As I’ve commented before, I have trouble understanding the DowDuPont merger. One problem area is the promised $660 million in procurement savings.
In the first place, let’s be clear: the Dow and DuPont merger was totally driven by dissident shareholders who wanted to see improved financial performance from the iconic companies. Management fought these efforts. DuPont CEO Ellen Kullman lost her battle with activist investor Nelson Peltz and retired two years ago. A hedge fund led by Daniel Loeb pushed for a breakup of Dow.
Somehow the answer was an 800-pound gorilla consisting of Dow and Dupont with plans to break them into three companies. Activist funds were not happy with the plan and pushed for further breakup, with the result of a huge chunk of assets being reassigned two weeks after the creation of DowDupont Aug. 31.
DuPont’s renowned performance plastics business (DuPont after all created the nylon business) was based in Delaware up until Aug. 31, and then was part of the Michigan plastics group for two weeks, and then it was back in Delaware as part of a hodgepodge of Tyco-like specialty businesses after that. DuPont’s global-leading industrial biomaterials business also seemed lost in the shuffle.
One of the rationales for the creation of DowDupont was the opportunity to create synergies, both market and cost.
Cost synergies of $3 billion were promised
“We remain committed to our target of $3 billion, no change to that expectation,” CEO Ed Breen recently said on a conference call. “Our previously stated timeline still holds; we expect to reach a 70 percent run rate by the end of year one and 100 percent run rate by the end of year two.” The savings’ breakout by division is $1.2 billion for material sciences, $800 million for specialty products, and $1 billion for Ag.
Almost one-third comes in headcount reduction, and based on the cuts I saw, they could have taken place without creating DowDupont. Some savings came from facility closures, also much of which could have happened regardless of a merger.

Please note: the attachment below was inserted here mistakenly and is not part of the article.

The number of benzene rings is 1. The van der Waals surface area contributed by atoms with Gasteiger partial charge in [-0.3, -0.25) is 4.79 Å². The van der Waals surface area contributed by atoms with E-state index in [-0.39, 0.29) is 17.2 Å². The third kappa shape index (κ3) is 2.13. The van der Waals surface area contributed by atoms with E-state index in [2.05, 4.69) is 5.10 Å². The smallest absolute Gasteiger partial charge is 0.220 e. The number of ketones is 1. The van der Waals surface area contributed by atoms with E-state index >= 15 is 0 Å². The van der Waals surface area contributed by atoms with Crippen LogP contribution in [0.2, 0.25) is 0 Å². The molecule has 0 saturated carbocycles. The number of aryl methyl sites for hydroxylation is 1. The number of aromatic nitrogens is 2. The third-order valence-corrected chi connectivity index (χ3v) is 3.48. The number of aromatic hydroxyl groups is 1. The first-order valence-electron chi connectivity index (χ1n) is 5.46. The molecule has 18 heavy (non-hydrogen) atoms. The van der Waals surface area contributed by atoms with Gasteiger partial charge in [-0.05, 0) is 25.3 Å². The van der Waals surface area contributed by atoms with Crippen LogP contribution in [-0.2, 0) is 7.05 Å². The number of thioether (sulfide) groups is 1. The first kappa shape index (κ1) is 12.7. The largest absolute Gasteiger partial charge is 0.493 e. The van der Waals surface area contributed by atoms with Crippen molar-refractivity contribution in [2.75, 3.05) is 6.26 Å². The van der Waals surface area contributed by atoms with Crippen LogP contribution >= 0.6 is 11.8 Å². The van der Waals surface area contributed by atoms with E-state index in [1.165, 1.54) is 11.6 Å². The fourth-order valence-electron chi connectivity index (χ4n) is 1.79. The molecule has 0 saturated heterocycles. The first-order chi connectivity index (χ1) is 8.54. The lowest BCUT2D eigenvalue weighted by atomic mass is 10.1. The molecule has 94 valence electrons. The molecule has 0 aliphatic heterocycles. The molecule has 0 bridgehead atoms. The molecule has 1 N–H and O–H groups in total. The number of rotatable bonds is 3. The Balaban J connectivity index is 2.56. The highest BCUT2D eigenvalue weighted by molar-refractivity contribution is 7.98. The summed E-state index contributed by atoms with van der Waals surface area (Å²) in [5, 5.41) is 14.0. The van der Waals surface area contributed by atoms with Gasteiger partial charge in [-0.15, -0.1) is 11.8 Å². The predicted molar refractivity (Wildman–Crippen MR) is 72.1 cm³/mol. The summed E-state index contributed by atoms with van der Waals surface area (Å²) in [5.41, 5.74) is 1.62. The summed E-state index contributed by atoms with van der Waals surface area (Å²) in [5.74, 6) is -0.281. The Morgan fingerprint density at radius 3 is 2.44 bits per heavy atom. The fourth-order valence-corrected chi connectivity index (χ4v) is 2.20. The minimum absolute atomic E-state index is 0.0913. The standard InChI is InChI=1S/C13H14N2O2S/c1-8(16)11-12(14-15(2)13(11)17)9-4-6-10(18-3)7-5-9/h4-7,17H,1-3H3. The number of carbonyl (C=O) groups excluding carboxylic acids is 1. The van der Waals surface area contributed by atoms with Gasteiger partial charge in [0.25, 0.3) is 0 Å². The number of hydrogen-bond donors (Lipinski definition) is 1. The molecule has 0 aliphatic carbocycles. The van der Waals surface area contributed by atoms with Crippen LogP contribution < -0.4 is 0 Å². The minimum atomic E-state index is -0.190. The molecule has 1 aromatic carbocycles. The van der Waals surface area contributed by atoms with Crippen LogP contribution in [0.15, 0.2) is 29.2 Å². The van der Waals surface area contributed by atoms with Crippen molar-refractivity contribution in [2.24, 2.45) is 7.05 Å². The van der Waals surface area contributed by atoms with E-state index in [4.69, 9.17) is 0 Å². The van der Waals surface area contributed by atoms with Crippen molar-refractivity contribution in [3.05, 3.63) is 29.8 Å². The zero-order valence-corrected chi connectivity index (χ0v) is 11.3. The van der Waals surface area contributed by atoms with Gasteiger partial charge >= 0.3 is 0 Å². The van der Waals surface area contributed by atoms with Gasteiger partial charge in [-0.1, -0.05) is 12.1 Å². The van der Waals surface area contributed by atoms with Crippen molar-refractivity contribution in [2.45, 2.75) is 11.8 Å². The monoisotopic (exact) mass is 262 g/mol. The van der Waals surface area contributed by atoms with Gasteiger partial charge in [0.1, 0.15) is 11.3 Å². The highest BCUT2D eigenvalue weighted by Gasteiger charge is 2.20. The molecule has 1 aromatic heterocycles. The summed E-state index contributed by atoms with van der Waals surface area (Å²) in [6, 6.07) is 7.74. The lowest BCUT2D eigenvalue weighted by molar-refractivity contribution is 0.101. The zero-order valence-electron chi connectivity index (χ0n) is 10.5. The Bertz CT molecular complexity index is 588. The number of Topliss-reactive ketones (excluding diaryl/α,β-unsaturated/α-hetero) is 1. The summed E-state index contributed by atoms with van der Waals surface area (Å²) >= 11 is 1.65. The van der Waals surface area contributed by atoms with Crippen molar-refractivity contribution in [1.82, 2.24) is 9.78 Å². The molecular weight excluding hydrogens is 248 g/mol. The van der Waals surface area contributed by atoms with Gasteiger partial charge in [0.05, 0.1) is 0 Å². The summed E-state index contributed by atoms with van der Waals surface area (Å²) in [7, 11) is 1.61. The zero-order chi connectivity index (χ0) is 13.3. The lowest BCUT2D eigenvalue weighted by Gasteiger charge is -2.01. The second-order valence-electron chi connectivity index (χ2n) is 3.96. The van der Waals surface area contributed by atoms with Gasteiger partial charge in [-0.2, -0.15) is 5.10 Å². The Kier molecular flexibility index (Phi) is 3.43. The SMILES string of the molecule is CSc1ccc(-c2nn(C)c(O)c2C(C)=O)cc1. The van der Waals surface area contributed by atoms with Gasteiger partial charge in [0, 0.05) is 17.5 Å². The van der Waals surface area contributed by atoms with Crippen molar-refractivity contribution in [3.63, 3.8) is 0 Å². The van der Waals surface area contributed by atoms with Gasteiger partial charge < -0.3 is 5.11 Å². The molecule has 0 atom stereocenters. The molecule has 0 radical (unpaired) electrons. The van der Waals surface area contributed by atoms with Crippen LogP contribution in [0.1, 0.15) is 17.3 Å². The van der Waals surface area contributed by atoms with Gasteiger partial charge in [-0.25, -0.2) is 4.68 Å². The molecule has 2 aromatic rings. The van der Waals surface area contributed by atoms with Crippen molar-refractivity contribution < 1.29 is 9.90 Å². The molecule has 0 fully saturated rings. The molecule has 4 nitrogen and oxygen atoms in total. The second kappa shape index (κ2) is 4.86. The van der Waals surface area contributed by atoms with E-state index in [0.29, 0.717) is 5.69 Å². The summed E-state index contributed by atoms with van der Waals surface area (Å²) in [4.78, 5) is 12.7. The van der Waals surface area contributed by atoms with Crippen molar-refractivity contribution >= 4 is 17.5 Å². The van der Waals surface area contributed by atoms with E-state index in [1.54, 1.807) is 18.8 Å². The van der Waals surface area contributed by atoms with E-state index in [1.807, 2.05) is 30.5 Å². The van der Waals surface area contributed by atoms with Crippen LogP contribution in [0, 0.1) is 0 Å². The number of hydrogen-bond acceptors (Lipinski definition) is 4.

A big chunk of savings ($660 million) is also projected to come from DowDupont’s $35 billion in combined procurement spend, which I also find difficult to understand. There are often opportunities to save when two companies merge by building large contracts on commonly purchased items. It’s a ton of work because most companies don’t manage procurement optimally. What you usually find are a mish mash of old contracts, old systems, mismatched engineering specifications, and a lot of fiefdoms. Another consideration is that the way procurement departments account for savings is often questionable. Even when verified by a finance official, I’m often left scratching my head.
More than 50 procurement teams are working globally at DowDupont to study contracts and identify opportunities for savings. That job usually takes a while, and is imperfect because of poor foundations of building common, easily groupable specifications.
And part of Breen’s promise to shareholders is that DowDupont will spin into three new companies within 18 to 24 months. How is there an advantage of combining the spends if there will be three different companies?
And meanwhile there are all the costs of integrating and reintegrating the components in the three divisions and companies. The IT work, the legal work…time and money. One of my favorite medical systems in Boston has been working on this for five years, and that’s without a merger.
Potential procurement savings have been used as a rationale to combine companies for many years. Big numbers are always thrown out in initial press releases. But I have never seen any follow-up on the extent any of these savings were ever achieved. There are some great pros, like DuPont CPO and author Shelley Stewart, working on the DowDuPont project, but supply management execs are often handed mission impossible
I sought input from an old friend and the person I respect the most in procurement research: Pierre Mitchell, Chief Research Officer and Managing Director at Azul Partners.
Pierre, who also provides commentary on the excellent web site SpendMatters.com told me in an email:
“I think these cost synergies are a bit meaningless. Sure, many corporate projects will kick off to reduce costs (e.g., go back to suppliers for another pound of flesh), and mergers can indeed drive savings. However, the firms are so massive, there’s not too much ‘mega synergy’ left, and what’s left out of the story are the increased costs when the firms split. I’ve dealt with many firms who’ve been spun out that have to rebuild their backoffices from scratch. Sometimes that’s good and you can re-invent yourself a bit with clean sheet processes and systems (and shed your old SAP R/3 system or whatever). I suspect the crop sciences folks will stand themselves up just fine here. This deal is not about cost savings though, it’s about corporate engineering to peel off business to make them more focused (not necessarily a bad thing) and command a higher multiple – and “unlock” them from their larger legacy businesses – whether large hydrocarbon based supply chain or an amalgam of businesses like in the specialty chemicals business.”